Christi recalled her sleep pattern disruption while teaching during the pandemic. “Last year I had a terrible time with my sleep. Living and working from home threw my schedule off significantly. This year I am making it a priority to get good sleep by using a variety of apps and techniques,” Christi said.  

To combat burnout, the school system in her area “implemented several early release days for students to allow for teacher planning.” However, she expressed that many teachers, parents, and students continue to feel unheard by their school board. She best described the current climate in comparison to the end of the school year as “June Tired.” 

How to Make a Difference

While there’s no way to undo the stressors of the pandemic and subsequent damage it left behind, there are some ways you can support your local educators.

Student Behavior

Good behavior starts in the home. If you’re a parent to a child who’s enrolled in K-12 schooling, you can teach by example. If your student is frustrated by the rules and regulations in school, remind them how important it is to follow them, no matter how difficult it can seem. Disobedience makes a teacher’s job even harder, and after all, these rules are in place to keep your children safe.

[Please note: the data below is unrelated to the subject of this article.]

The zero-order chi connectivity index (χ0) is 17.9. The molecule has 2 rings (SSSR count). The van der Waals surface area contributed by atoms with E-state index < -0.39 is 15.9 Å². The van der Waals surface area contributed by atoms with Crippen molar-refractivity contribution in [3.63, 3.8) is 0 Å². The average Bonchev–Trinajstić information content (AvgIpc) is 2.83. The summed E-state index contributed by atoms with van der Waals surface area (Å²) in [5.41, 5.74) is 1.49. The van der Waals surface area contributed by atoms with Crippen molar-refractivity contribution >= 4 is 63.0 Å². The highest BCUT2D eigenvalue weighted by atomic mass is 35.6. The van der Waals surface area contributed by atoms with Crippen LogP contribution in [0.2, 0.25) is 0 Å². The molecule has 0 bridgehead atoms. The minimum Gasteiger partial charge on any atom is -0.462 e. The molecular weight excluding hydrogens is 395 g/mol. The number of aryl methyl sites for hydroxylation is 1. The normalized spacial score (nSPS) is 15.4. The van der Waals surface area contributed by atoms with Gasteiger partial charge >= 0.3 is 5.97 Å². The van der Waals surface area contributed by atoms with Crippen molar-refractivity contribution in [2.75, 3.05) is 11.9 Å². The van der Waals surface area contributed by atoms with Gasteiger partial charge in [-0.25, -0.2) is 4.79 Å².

Encourage kids to show up to class! Not just physically or virtually, but mentally. They can make the best of a not-so-great learning situation by staying engaged and getting their work done.

Parental Action

Parents can do a number of things to support teachers. It can be as little as getting involved in school activities and initiatives, whether it’s donating your time or donating money to a food drive. Morale is huge here! If you really want to go above and beyond, contact members of the school board or attend school board meetings that are open to the public. This is somewhere you can respectfully share concerns and back the hardworking teachers in your area. Because at the end of the day, helping your teachers means helping your kids.

Carley Prendergast

Carley Prendergast

Carley is a former Staff Writer at Sleepopolis. She is a Certified Sleep Science Coach who wrote news, sleep health content, and managed our newsletter.

Leave a Comment